Just Another One (by Shane)

Shane - Denied psychiatric medication by ValueOptions, Shane turned to illegal drugs financed by burglaries. For stealing a few hundred dollars worth of goods, he was sentenced by Judge Ron Reinstein to eleven years. Shane is the author of the blog Persevering Prison Pages.

It was November 1999. The citizens of Phoenix were in a panic. Murders were on the rise, and the “Sonic’s Bandits” had a body count of at least 7.

The Sonic’s Bandits – two cousins armed with high-power semi-auto handguns – had been on a murderous rampage, robbing and shooting people at Sonic’s fast-food restaurants, an AutoZone, and various other businesses.
Seconds after the “hot-call” tone broadcast on the South Mountain Precinct police channel, the call went out: “Subject with a gun. Family barbeque restaurant, 23rd Street and Broadway. Suspect is a black male. Blue jeans. North Carolina hoody.”
An officer happened to be passing the restaurant: “Four-thirty-one-frank, I’m 23 on the location.” He parked next to the restaurant. Approaching the restaurant, the officer spotted the suspect standing at the counter looking up at the menu. Entering the building, the officer thought, Probably just another citizen calling 9-1-1 out of fear of the Sonic’s Bandits.

The suspect coolly glanced over at the uniformed officer. “What’s up,” he said, and went back to looking at the menu.
“What’s up,” the officer responded, approaching the man. “Can I talk to you for a second?”
The man put his hand in his right front pants’ pocket. “Sure, what’s up?”
“Sir, get your hand out of your pocket, put your hands on your head and interlace your fingers.”
The man complied.
“Sir, do you have any weapons, guns, knives or grenades on you?” The officer began to frisk the suspect.
Another officer entered the restaurant behind the man.
The first officer felt a pistol in the man’s pocket. “Gun!”
The man broke free, spun around and elbowed the officer in the face, breaking the officer’s nose. Reaching into his pocket, he tried to pull the gun. The second officer grabbed the man’s hand, trapping it inside the pocket. The first officer swung viciously, hitting the suspect in the face and head in order to disable the threat.
The suspect was unfazed by the blows, and continued to hit both cops repeatedly with powerful punches.
Breaking away from the fight, the first cop drew his sidearm from three feet away. “Nine-oh-one-george,” he yelled, expecting the second officer to recognize the radio code for a shooting and to stand clear. His training had kicked in and he wanted to neutralise the threat with a close proximity headshot.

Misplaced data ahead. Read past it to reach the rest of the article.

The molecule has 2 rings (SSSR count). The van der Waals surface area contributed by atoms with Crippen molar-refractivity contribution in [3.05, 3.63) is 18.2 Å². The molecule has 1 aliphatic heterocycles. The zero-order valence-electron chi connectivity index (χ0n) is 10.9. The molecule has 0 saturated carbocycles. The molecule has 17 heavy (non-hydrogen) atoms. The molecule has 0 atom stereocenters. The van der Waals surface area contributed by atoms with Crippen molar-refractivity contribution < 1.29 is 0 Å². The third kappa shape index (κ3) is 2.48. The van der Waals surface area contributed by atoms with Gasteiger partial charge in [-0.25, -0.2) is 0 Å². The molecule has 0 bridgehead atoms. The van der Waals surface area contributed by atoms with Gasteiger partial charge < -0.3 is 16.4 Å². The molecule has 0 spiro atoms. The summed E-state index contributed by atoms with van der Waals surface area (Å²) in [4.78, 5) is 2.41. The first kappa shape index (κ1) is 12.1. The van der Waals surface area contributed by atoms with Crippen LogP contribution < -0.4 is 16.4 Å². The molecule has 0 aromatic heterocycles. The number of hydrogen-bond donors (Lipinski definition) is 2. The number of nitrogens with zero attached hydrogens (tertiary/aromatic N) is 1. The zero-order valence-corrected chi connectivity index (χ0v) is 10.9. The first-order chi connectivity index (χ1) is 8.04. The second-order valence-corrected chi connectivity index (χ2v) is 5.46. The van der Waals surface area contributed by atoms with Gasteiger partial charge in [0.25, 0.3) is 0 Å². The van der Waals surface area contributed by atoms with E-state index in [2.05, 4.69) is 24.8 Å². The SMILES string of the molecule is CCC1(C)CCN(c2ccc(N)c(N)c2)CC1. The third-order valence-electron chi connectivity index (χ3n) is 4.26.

But the second cop remained in the line of fire.
The first holstered his gun, and radioed, “Nine-oh-seven!” in a panic, the code for “Officer needs immediate assistance,” and jumped back into the fight.
After a knock-down drag-out three-minute fight, several other officers arrived and helped subdue the man.

After searching the man, and finding a second gun in his waistband, the first officer was putting him in his patrol car when the man told him something that he’ll never forget.
In a calm matter-of-fact tone that sent chills down the spine, the man said, “You should be pleased with yourself. You just got one of the Sonic’s Bandits.”
Still unsure, the officer said, “Yeah, right. What’s your problem?”
“Officer, when you walked in the door I was about to shoot you in the head. I’ve killed so many people. I’ve capped my family a few days ago even. You should be dead right now.” The man described how he had murdered his mother and brother.
The officer had been on the scene of those murders just days earlier. He now knew that the man was a Sonic’s Bandit, and that he had cheated death once again.

The officer in this true story is a friend of mine, who, years later, would sadly become addicted to prescription pills and get sent to prison for forgery and obtaining narcotics by fraud. His 11½ year career and military service in Iraq as an army medic with 2 Purple Hearts and a Bronze Star didn’t matter when he was sentenced to 2 years in prison. Drug addiction sees no race, sex, color, creed… or occupation.

Click here for Shane’s own blog

Click here for the first blog about Shane at Jon's Jail Journal

Some of Shane's prison stories:
What Comes Around
Convict Justice
Fighting For No Good Reason

Our friends inside appreciate your comments
Post comments for Shane below or email them to writeinside@hotmail.com To post a comment if you do not have a Google/Blogger account, just select anonymous for your identity

Shaun Attwood

No comments: